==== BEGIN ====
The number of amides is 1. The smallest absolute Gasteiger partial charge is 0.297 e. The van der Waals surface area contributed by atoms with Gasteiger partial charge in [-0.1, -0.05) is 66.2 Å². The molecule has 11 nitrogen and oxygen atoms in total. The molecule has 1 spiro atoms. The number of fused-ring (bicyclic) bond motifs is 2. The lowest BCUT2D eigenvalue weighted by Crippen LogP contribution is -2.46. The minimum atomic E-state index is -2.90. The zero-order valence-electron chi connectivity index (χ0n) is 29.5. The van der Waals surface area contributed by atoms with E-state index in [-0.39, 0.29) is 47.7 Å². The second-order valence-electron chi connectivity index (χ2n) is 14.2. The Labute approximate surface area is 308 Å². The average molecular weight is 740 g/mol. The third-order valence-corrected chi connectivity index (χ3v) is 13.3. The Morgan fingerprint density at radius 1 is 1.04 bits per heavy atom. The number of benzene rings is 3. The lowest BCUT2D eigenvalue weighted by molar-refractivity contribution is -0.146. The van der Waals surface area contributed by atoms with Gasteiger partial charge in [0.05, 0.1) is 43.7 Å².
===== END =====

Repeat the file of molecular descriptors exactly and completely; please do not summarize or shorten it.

The number of amides is 1. The smallest absolute Gasteiger partial charge is 0.297 e. The van der Waals surface area contributed by atoms with Gasteiger partial charge in [-0.1, -0.05) is 66.2 Å². The molecule has 11 nitrogen and oxygen atoms in total. The molecule has 1 spiro atoms. The number of fused-ring (bicyclic) bond motifs is 2. The lowest BCUT2D eigenvalue weighted by Crippen LogP contribution is -2.46. The minimum atomic E-state index is -2.90. The zero-order valence-electron chi connectivity index (χ0n) is 29.5. The van der Waals surface area contributed by atoms with E-state index in [-0.39, 0.29) is 47.7 Å². The second-order valence-electron chi connectivity index (χ2n) is 14.2. The Labute approximate surface area is 308 Å². The average molecular weight is 740 g/mol. The third-order valence-corrected chi connectivity index (χ3v) is 13.3. The Morgan fingerprint density at radius 1 is 1.04 bits per heavy atom. The number of benzene rings is 3. The lowest BCUT2D eigenvalue weighted by molar-refractivity contribution is -0.146. The van der Waals surface area contributed by atoms with Gasteiger partial charge in [0.05, 0.1) is 43.7 Å².